• Kyle Persaud

Estate Plan Check-Up: Is Your Estate Up to Date?

Many clients have asked me: Do I need to update my estate plan?


In this post, I’ll provide guidelines to decide whether your estate plan is up to date, or whether you need to update your plan. These recommendations, though, are just guidelines. They apply to many people, but they do not apply to all cases. Every person’s estate is different.


Ask yourself the following questions:

  1. Do you know what will happen to your property when you die?

  2. Do you have a will?

  3. Does your will describe what your current wishes are?

  4. Have you created will substitutes so that your property will pass to your heirs outside of probate?

  5. If you have specific desires regarding your medical care if you become incapacitated, have you put these desires in writing?

Question # 1: Do you know what will happen to your property when you die?


If you do not know what will happen to your property when you die, that’s a sign that you need to check your estate plan. Look at any estate planning documents you may have created, and see if they tell what will happen to your property when you die. If you don’t have estate planning documents, or if you can’t find your estate planning documents, that’s a sign you need to update your plan.


If you don’t have a will, and you haven’t created any will substitute that transferring property after your death, then, when you die, the state law of intestate succession will determine how your property will be distributed. In the state law of intestate succession (available here) your property will go to your relatives; the state legislature has created a formula that delineates which relatives get your property, and what percentage share each relative will get. This is one advantage of having an estate plan: You, not the government, will decide who gets your property.


Questions # 2 and # 3: Do you have a will, and does your will describe what your current wishes are?


If you don’t have a will, or if you don’t know if you have a will, you probably need to have one.


Also, make sure that your will describes what your current wishes are. If you made your will a long time ago, does your will leave property to anyone who you now don’t want to inherit your property?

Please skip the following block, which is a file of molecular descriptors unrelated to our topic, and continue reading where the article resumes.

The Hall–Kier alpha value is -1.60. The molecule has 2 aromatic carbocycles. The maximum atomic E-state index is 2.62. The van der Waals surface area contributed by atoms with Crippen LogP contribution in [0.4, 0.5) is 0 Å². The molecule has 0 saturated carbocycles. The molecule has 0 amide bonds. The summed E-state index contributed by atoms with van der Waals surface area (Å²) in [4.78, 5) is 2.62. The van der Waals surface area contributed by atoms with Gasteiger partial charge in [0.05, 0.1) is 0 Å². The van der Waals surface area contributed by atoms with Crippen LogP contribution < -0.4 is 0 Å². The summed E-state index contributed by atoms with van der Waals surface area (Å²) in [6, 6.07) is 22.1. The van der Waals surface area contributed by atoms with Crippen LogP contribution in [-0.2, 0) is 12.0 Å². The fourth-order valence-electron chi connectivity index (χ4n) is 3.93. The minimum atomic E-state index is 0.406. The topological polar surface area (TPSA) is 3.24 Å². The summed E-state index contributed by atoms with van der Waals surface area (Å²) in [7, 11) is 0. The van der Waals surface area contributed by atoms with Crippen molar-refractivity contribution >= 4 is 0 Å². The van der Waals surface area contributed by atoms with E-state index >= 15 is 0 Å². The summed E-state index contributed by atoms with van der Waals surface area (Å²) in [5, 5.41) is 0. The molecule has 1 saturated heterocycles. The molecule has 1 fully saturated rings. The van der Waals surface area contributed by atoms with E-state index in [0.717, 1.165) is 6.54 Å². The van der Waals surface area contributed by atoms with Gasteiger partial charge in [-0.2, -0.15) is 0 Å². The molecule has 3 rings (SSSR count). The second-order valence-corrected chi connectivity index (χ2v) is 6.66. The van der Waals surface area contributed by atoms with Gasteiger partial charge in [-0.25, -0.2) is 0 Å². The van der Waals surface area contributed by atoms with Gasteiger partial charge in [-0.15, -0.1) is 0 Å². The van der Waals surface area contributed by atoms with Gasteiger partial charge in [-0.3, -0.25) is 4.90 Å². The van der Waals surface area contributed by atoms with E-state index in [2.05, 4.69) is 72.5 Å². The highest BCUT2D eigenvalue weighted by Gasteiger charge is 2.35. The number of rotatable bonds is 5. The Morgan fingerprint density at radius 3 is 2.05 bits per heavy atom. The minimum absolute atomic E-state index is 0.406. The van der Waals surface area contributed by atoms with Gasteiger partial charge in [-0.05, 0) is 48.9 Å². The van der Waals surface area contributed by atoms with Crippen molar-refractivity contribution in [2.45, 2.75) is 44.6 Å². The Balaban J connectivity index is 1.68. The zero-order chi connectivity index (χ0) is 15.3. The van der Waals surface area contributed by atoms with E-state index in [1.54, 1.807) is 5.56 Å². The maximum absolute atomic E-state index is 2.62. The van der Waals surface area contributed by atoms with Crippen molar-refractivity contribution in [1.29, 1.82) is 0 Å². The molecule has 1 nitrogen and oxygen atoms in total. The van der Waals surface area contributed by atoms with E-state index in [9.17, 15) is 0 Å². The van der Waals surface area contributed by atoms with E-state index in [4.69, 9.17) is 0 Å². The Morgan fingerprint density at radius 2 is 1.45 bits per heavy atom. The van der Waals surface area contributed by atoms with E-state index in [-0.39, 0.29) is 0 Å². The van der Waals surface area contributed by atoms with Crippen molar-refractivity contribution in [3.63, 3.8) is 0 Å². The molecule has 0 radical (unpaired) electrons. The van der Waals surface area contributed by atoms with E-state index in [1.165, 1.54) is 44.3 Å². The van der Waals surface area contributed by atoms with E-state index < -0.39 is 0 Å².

Or, does your will list all of the children you now have? It’s very important that your will list the names of all of your children, as well as any children of your deceased children. This is true even if you don’t want your children (or grandchildren) to inherit your property.


Okla. Stat. tit. 84 § 131 says that if you have children born after you created your will, these children will inherit your property in the same manner as if you died without a will.


Okla. Stat. tit. 84 § 132 says that if you have children (or if your deceased children have children) and you don’t provide for these children in your will, these children will inherit your property as if you died intestate unless it appears that you intentionally omitted to provide for these children.


So, it’s very important that you at least mention all of your children, and your deceased children’s children, in your will. If I have a client who has children but doesn’t want to provide for them, I generally advise the client to include a clause that says, “Any omission to provide for ________ is intentional.” Or, I advise the client to include a clause that says this child will receive only one dollar. In that case, the child technically can’t argue that the will didn’t provide for them.


Many people, when drafting wills, overlook the law that says that if they don’t provide for children of deceased children in their wills, the children of deceased children will inherit an intestate share unless it appears that the omission of the child of the deceased child was intentional. So, they fail to mention the children of their deceased children in their wills. Many complicated probate cases have resulted from the failure to mention children of deceased children in wills. See, for example, Matter of Severns’ Estate; Crump’s Estate v. Freeman. Because of this, whenever I draft a will, I ask my client if they have had children who have passed away. In my opinion, any competent estate planning attorney should ask their clients this as well.